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Study confirms value of Ridden-Horse-Ethogram for detecting pain
There was no significant difference between real-time scores and video-based scores for the experienced assessor.
Tool could help vets communicate more effectively with clients

Veterinary professionals that have been trained to use a Ridden-Horse-Ethogram are better able to identify pain-related behaviour in horses, according to new research.

It is hoped that the finding, published in Equine Veterinary Education, will allow vets to better communicate performance-related problems more efficiently with their clients.

In the study, researchers compared the real-time application of the Ridden-Horse-Ethogram with analysis of video recordings of the horses.

The videos were then analysed by a trained assessor and determined if vets, who had been trained, could apply the ethogram in real time in a consistent way and in agreement with an experienced assessor.

Researchers found there was no significant difference between real-time scores and video-based scores for the experienced assessor, confirming the reliability of the system.

“The study confirms that with basic training veterinary observers can use the ridden horse ethogram with consistency as an effective tool to help identify musculoskeletal pain which could reflect lameness or back or sacroiliac pain,” said study leader Dr Sue Dyson, head of clinical orthopaedics at the Animal Health Trust.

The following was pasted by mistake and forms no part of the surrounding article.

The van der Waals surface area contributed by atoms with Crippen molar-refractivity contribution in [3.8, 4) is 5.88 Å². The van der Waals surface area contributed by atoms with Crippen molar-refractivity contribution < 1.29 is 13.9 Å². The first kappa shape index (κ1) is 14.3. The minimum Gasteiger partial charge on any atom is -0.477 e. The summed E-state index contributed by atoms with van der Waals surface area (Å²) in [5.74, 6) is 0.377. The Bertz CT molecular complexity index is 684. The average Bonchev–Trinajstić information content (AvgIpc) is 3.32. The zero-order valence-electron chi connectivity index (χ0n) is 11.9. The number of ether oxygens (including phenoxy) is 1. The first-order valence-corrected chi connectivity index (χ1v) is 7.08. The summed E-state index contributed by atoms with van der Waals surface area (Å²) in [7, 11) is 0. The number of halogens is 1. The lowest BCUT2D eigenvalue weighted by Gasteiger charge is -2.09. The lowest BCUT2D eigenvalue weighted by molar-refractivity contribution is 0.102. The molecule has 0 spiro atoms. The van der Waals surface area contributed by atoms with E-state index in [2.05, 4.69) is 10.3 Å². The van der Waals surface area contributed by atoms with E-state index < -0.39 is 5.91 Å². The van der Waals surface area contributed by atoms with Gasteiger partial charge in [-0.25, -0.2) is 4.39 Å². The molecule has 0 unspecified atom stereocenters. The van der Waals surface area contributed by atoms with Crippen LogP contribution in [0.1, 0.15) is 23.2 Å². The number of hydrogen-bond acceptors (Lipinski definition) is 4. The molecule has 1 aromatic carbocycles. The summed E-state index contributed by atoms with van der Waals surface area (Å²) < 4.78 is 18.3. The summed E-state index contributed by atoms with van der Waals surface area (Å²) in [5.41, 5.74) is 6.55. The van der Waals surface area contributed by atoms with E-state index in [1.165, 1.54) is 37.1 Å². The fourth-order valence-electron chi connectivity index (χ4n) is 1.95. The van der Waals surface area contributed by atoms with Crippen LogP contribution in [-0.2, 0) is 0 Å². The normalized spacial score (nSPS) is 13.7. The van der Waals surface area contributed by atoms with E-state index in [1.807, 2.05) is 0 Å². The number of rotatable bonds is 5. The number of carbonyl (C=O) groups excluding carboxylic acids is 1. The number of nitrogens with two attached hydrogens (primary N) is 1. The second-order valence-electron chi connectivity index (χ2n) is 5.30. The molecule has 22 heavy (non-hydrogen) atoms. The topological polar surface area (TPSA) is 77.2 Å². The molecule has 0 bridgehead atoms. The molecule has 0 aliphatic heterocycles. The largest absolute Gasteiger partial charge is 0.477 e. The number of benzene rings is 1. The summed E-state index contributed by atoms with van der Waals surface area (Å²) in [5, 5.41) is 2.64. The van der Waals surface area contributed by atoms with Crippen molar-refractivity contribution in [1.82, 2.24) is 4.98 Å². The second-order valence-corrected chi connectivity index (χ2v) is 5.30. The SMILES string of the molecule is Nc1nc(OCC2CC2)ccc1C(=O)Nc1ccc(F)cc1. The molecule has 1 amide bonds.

“The volunteers were unanimously positive about the potential value of the ethogram in helping them to determine the presence of musculoskeletal pain in horses performing poorly or at pre-purchase examinations.”

Dr Dyson and her team are now working with the US evidence-based online learning resource, Equiptopia, to produce a training video to enable vets, owners, riders and trainers to learn how to apply to Ridden-Horse-Ethogram. To find out more email info@equitopiacenter.com

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VetCT app offered to students and new graduates

News Story 1
 The VetCT app is being offered for free to students and new veterinary graduates for their first three months in practice. The app provides a service for vets to send case information to a global team of Diploma-holding specialists, who can provide advice and support via instant call-back, text chat, written report, or virtual appointment.

Time on the app is automatically logged as CPD with quarterly certificates being generated for users. Additional services include the ability to book bespoke CPD, significant event reviews, and live training sessions such as surgical procedures.

The app is downloadable for both iOS and Android systems. 

Click here for more...
News Shorts
HORIBA to host CPD webinar

HORIBA has announced that it will host an online CPD meeting focusing on 'Exotic Parasites - The Importance of Testing in The Imported Dog'. Ian Wright (BVMS, MSc, MRCVS), head of ESCCAP UK and Ireland, will present on the importance of testing protocols in diseases of imported dogs.

The meeting will provide attendees with an overview of emerging veterinary diseases with a particular focus on exotic parasites, and discuss the importance of accurate testing protocols and equipment, alongside a final Q&A session.

The webinar will take place on Thursday July 1, from 19.30pm to 21.00pm BST. For free registration and more information visit the Horiba website or register.gotowebinar.com